The only true constant I have in evaluating the various calibration outcomes is my target. The software "validation" tools (essentially based on delta E analyses of various measured patches) clearly fail to reveal the subtle differences that lead to shadow clipping and/or posterization. If anyone has a superior image test target or set of targets, I'd be very interested in giving it/them a try.  Colorful images don't seem to do it. It takes some very demanding gray ramps to flesh out the differences.


cheers,

Mark
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digitaldog
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« Reply #36 on: November 02, 2009, 11:04:16 AM »
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Quote from: MHMG
The "validation" tools in both of these monitor calibration software packages indicated that all of the various gamma/whitepoint choices calibrated and "validated" with equally excellent results, but my eyes and the MonitorChecker target say different.

Probably because these validation processes, at least those that use the same instrument to read a set of patches the software decides it wants to send to the device and produce a deltaE report is basically bogus. Its a feel good button.
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Andrew Rodney
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MHMG
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« Reply #37 on: November 02, 2009, 04:08:25 PM »
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Quote from: digitaldog
Probably because these validation processes, at least those that use the same instrument to read a set of patches the software decides it wants to send to the device and produce a deltaE report is basically bogus. Its a feel good button.

Agreed in most cases. If the sensor is highly repeatable but also inaccurate on an absolute basis, the sensor's systematic error will get nulled out in the validation process and you have no way of knowing. A bogus result as Andrew has noted.  But in the case where the sensor is indeed both highly accurate and repeatable, then the validation process will return delta E values that do have some technical merit. Of course, the validation is  even more rigorous if the sensor is then invited to read color patches that weren't all used in the initial calibration (and some software packages have allowed for this), but ultimately it is the limitation of delta E and not the sensor response that is the ultimate weakness in the current validation methods. Take, for example, the "absolute" display calibration of my ACD with CEDpro. It dutifully mapped all RGB values with L* < 3 to monitor black because my ACD can't render L* lower than 3 on an absolute basis. Assuming that pure neutral gray color patches with L* = 3 or less are rendered perfectly neutral at monitor blackpoint, then the delta E for those color patches compared to aimpoint would only be 3 or less. That doesn't sound too bad in a "validation" trial until one realizes that this clipping can totally wreck critical shadow contrast and appear posterized in those deepest blacks. Same situation would be true anywhere along the tonal curve if two near neighbor patches with 1, 2, or 3 L* difference suddenly ended up as a "flat spot" in the curve where the delta L relationship between them went to zero. Again, a delta E validation routine would say everything along the gray scale was within 1, 2, or 3 delta E assuming no additional hue and chroma errors.  Therein lies the visual contrast flaw in any delta E analysis. Delta E analyses don't adequately evaluate loss of local contrast which we detect as posterization. Andrew, as you and others already know, my answer to this technical limitation of delta E is the I* metric. A validation routine using the I* metric rather than delta E would flag the posterization problem immediately.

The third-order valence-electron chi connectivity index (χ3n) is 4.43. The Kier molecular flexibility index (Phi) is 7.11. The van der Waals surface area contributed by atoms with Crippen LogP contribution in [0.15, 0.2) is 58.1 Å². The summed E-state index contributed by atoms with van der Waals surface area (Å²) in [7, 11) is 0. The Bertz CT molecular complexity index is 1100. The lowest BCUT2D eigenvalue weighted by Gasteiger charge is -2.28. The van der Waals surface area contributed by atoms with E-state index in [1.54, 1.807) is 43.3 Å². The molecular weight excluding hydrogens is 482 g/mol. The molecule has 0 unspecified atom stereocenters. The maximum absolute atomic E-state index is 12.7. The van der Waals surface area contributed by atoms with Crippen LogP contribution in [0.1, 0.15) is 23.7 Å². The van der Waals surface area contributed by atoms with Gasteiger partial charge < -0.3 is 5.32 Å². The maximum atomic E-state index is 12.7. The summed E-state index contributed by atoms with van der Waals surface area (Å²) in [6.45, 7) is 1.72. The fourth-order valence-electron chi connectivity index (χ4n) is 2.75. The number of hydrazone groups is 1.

regards,

Mark
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digitaldog
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« Reply #38 on: November 02, 2009, 04:54:25 PM »
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Also a big issue is, the profiler software can decide what values within color space to send to the display to measure and produce the report. It makes it easy to stack the deck in favor of a good report because there are areas in color space that are a cinch to hit and others very, very difficult. A bit like those defining CRI. When you get to pick the tiles, it really does make it easier to produce a higher value.

Yup, it would be great to load an iStar and maybe some additional problematic colors into the validation process and see what results.
« Last Edit: November 02, 2009, 05:27:48 PM by digitaldog » Logged

Andrew Rodney